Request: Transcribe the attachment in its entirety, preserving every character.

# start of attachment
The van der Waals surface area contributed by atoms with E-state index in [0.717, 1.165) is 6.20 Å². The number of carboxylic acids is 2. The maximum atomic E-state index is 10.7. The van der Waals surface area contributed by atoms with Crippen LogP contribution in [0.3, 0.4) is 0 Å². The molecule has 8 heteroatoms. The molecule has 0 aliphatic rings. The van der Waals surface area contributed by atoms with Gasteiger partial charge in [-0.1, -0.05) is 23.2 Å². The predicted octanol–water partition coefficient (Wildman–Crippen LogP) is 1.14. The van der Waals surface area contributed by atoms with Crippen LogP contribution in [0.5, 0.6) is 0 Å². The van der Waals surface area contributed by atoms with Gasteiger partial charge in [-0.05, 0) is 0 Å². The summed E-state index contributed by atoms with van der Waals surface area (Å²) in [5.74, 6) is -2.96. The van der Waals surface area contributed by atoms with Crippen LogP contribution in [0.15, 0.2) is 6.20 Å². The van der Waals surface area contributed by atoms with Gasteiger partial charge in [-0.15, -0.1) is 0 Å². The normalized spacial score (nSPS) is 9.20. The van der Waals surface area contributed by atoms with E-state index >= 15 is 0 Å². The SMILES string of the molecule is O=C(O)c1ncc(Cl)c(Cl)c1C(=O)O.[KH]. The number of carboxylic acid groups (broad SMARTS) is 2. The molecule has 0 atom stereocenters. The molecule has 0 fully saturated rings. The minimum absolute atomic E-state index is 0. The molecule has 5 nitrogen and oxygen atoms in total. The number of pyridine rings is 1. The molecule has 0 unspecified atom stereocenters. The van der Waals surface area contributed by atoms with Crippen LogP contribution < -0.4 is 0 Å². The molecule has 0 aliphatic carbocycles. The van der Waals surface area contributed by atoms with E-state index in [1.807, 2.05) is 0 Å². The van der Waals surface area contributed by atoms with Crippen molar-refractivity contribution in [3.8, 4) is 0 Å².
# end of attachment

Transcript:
The van der Waals surface area contributed by atoms with E-state index in [0.717, 1.165) is 6.20 Å². The number of carboxylic acids is 2. The maximum atomic E-state index is 10.7. The van der Waals surface area contributed by atoms with Crippen LogP contribution in [0.3, 0.4) is 0 Å². The molecule has 8 heteroatoms. The molecule has 0 aliphatic rings. The van der Waals surface area contributed by atoms with Gasteiger partial charge in [-0.1, -0.05) is 23.2 Å². The predicted octanol–water partition coefficient (Wildman–Crippen LogP) is 1.14. The van der Waals surface area contributed by atoms with Crippen LogP contribution in [0.5, 0.6) is 0 Å². The van der Waals surface area contributed by atoms with Gasteiger partial charge in [-0.05, 0) is 0 Å². The summed E-state index contributed by atoms with van der Waals surface area (Å²) in [5.74, 6) is -2.96. The van der Waals surface area contributed by atoms with Crippen LogP contribution in [0.15, 0.2) is 6.20 Å². The van der Waals surface area contributed by atoms with Gasteiger partial charge in [-0.15, -0.1) is 0 Å². The normalized spacial score (nSPS) is 9.20. The van der Waals surface area contributed by atoms with E-state index >= 15 is 0 Å². The SMILES string of the molecule is O=C(O)c1ncc(Cl)c(Cl)c1C(=O)O.[KH]. The number of carboxylic acid groups (broad SMARTS) is 2. The molecule has 0 atom stereocenters. The molecule has 0 fully saturated rings. The minimum absolute atomic E-state index is 0. The molecule has 5 nitrogen and oxygen atoms in total. The number of pyridine rings is 1. The molecule has 0 unspecified atom stereocenters. The van der Waals surface area contributed by atoms with Crippen LogP contribution < -0.4 is 0 Å². The molecule has 0 aliphatic carbocycles. The van der Waals surface area contributed by atoms with E-state index in [1.807, 2.05) is 0 Å². The van der Waals surface area contributed by atoms with Crippen molar-refractivity contribution in [3.8, 4) is 0 Å².